Political Watch

Collapse of the Zupta Empire

Empire.jpg

Like so many empires before it in history, the Zupta Empire and its associated forces are collapsing, and key forces of South Africa’s democracy can take a bow.

It can’t be long now before the over-lords of that empire fly out of the country for the last time. And, our guess is that the plane won’t be departing from the Waterkloof air force base.

With the evidence of the empire’s misdeeds and rule by corruption stacking up day-by-day, public anger burning ever higher, its key supporting forces like PR-company Bell Pottinger (BP) and audit firm KPMG under siege and financial institutions like banks and the Johannesburg stock exchange abandoning them, their capital of Saxonwold is no longer the idyllic retreat it used to be.

Some of the empire’s hired guerrilla forces, like the organisation Black First Land First, is still trying to mount some resistance, but the real war is just about over.

However, the broad South African society, and its hero forces – like the media and civil organisations – will have to stay alert to ensure that the emperors do not escape with too much loot. There is also a heavy duty resting on the shoulders of official institutions to shift their attention to the retrieval of that loot.

It is also important that all available avenues, including internationally, is explored to gain such retrievals and, the perpetrators brought to book.  

SA democracy won the day

What has happened to the empire and its cohorts in South Africa, is neatly summarized by an article in the United Kingdom’s  Globe and Mail this weekend about BP.

The paper, under the headline “British public relations agency Bell Pottinger meets disaster in South Africa,” wrote:

 “Bell Pottinger, one of the world’s richest and most powerful public-relations firms, has made its fortune by burnishing the images of the autocratic and the notorious, from Augusto Pinochet of Chile to the First Lady of Syria and the repressive regimes of Belarus, Egypt and Saudi Arabia.

“But the London-based agency, founded by Margaret Thatcher’s former spin doctor, may have finally met its match in the free-wheeling democracy of South Africa. When it secretly devised a racially divisive campaign on behalf of President Jacob Zuma’s son and business cronies for a fee of about $170,000 a month, the campaign soon spiralled into disaster; and they conclude:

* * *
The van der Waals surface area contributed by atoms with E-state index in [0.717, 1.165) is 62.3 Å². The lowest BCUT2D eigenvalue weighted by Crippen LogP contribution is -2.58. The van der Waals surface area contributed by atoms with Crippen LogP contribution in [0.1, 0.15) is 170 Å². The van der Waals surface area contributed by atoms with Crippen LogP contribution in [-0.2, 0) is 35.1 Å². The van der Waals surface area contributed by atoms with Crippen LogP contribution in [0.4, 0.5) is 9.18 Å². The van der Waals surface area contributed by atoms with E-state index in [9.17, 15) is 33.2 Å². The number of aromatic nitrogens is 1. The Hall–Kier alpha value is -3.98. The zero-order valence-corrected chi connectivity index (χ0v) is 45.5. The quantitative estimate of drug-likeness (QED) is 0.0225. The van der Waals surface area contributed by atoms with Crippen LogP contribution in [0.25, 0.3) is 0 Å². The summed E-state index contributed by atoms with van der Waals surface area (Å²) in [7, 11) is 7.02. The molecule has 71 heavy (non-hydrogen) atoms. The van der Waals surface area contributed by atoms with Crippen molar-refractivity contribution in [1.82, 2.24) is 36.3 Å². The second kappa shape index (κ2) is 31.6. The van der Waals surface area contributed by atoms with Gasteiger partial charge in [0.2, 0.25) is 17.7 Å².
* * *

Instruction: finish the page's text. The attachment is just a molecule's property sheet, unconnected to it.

“Unlike the authoritarian regimes where Bell Pottinger has often worked, South Africa has a thriving democracy and a vibrant media and civil-society sector that could fight back against the foreign-orchestrated campaign.”

Now, a British citizen who grew up in South Africa, has started a petition process which is very likely the to become a UK parliamentary inquiry into BP’s affairs. They made an apology with the feeble excuse that the Gupta’s misled them, but all indications are that their troubles have only just started.

To this, in typical British parlance – masters of the understatement – one can only say: “It could not have happened to nicer guys!”

However, BP is by far not the only subject of collateral damage from the nearly decade long rule of the Zupta empire. The international audit firm KPMG is in serious trouble for ignoring the spending of public money on a R30-million Gupta wedding extravaganza. To this can be added a string of other destroyed political, institutional and organisational reputations and legacies.

Collapse and deconstruct

While, in history, empires mostly collapsed in chaos others went through a more orderly process of deconstruction, the British Empire being the prime example.

In the case of the Zupta Empire and its substructures it would seem as if the ‘deconstruction’ process is taking place as far as the African National Congress and its political alliance is concerned.

Stress in the alliance has been evident for some time now, but the deconstruction might become ‘official’ this week, if the South African Communist Party at its national conference decides to go their own way.

There are also other worrying signs of the stress in the ANC, like the uptick in political related violence and even murders. In the interest of stability in the country the ‘deconstruct process’ is probably the preferred one with the final say left to the voters in the 2019 general election.

Judged by how the Zuma faction, and him personally, was managed at the party’s policy conference – beaten in battle after battle, but accommodated in compromises – the ‘deconstruct process’ seems to have a good chance of playing itself out.

Final thoughts

Against the background of what happened at the ANC’s policy conference, there is renewed interest in what might happen during the vote of no-confidence in President Zuma that lies ahead; and it would be interesting to see how strong the emperors’ loyalties are and who would be with them on their plane when it finally leaves our shores.

 

by Piet Coetzer & Garth Cilliers

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